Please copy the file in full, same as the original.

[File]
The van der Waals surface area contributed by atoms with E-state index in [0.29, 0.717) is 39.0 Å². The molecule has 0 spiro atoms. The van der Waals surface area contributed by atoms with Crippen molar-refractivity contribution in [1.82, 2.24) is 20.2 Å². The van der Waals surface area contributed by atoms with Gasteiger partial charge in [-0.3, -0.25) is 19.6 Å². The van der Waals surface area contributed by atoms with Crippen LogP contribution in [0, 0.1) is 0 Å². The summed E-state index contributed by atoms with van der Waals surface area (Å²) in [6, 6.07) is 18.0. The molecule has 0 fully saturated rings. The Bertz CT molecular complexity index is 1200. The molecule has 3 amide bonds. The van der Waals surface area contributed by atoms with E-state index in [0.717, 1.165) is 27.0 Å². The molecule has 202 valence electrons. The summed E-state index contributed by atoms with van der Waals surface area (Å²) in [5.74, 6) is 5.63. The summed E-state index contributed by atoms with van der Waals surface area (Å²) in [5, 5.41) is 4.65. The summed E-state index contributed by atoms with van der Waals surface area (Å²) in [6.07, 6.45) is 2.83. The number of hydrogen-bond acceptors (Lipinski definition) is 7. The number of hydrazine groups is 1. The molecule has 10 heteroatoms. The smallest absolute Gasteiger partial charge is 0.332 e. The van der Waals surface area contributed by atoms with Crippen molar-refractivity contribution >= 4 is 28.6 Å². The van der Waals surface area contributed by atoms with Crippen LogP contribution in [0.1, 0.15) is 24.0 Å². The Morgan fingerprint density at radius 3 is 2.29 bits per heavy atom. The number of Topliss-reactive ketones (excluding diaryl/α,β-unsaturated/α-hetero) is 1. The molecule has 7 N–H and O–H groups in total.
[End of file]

The van der Waals surface area contributed by atoms with E-state index in [0.29, 0.717) is 39.0 Å². The molecule has 0 spiro atoms. The van der Waals surface area contributed by atoms with Crippen molar-refractivity contribution in [1.82, 2.24) is 20.2 Å². The van der Waals surface area contributed by atoms with Gasteiger partial charge in [-0.3, -0.25) is 19.6 Å². The van der Waals surface area contributed by atoms with Crippen LogP contribution in [0, 0.1) is 0 Å². The summed E-state index contributed by atoms with van der Waals surface area (Å²) in [6, 6.07) is 18.0. The molecule has 0 fully saturated rings. The Bertz CT molecular complexity index is 1200. The molecule has 3 amide bonds. The van der Waals surface area contributed by atoms with E-state index in [0.717, 1.165) is 27.0 Å². The molecule has 202 valence electrons. The summed E-state index contributed by atoms with van der Waals surface area (Å²) in [5.74, 6) is 5.63. The summed E-state index contributed by atoms with van der Waals surface area (Å²) in [5, 5.41) is 4.65. The summed E-state index contributed by atoms with van der Waals surface area (Å²) in [6.07, 6.45) is 2.83. The number of hydrogen-bond acceptors (Lipinski definition) is 7. The number of hydrazine groups is 1. The molecule has 10 heteroatoms. The smallest absolute Gasteiger partial charge is 0.332 e. The van der Waals surface area contributed by atoms with Crippen molar-refractivity contribution >= 4 is 28.6 Å². The van der Waals surface area contributed by atoms with Crippen LogP contribution in [0.1, 0.15) is 24.0 Å². The Morgan fingerprint density at radius 3 is 2.29 bits per heavy atom. The number of Topliss-reactive ketones (excluding diaryl/α,β-unsaturated/α-hetero) is 1. The molecule has 7 N–H and O–H groups in total.